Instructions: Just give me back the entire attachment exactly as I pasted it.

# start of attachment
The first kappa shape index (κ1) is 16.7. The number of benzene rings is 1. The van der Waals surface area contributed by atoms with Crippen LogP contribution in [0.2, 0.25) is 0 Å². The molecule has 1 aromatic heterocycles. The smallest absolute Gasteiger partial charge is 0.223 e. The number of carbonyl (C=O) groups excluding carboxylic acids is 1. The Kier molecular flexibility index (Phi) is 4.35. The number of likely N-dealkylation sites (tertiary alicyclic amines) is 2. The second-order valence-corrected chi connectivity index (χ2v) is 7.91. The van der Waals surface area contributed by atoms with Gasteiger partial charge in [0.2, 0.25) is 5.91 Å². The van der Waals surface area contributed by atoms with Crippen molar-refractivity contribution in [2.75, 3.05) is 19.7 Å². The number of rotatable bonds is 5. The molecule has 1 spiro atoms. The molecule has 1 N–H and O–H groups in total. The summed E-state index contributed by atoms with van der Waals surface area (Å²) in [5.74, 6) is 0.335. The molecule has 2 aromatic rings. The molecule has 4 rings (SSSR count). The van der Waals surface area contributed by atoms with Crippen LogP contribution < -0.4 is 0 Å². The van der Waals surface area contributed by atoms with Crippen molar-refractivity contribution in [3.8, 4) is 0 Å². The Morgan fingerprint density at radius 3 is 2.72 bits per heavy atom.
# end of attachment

The first kappa shape index (κ1) is 16.7. The number of benzene rings is 1. The van der Waals surface area contributed by atoms with Crippen LogP contribution in [0.2, 0.25) is 0 Å². The molecule has 1 aromatic heterocycles. The smallest absolute Gasteiger partial charge is 0.223 e. The number of carbonyl (C=O) groups excluding carboxylic acids is 1. The Kier molecular flexibility index (Phi) is 4.35. The number of likely N-dealkylation sites (tertiary alicyclic amines) is 2. The second-order valence-corrected chi connectivity index (χ2v) is 7.91. The van der Waals surface area contributed by atoms with Gasteiger partial charge in [0.2, 0.25) is 5.91 Å². The van der Waals surface area contributed by atoms with Crippen molar-refractivity contribution in [2.75, 3.05) is 19.7 Å². The number of rotatable bonds is 5. The molecule has 1 spiro atoms. The molecule has 1 N–H and O–H groups in total. The summed E-state index contributed by atoms with van der Waals surface area (Å²) in [5.74, 6) is 0.335. The molecule has 2 aromatic rings. The molecule has 4 rings (SSSR count). The van der Waals surface area contributed by atoms with Crippen LogP contribution < -0.4 is 0 Å². The van der Waals surface area contributed by atoms with Crippen molar-refractivity contribution in [3.8, 4) is 0 Å². The Morgan fingerprint density at radius 3 is 2.72 bits per heavy atom.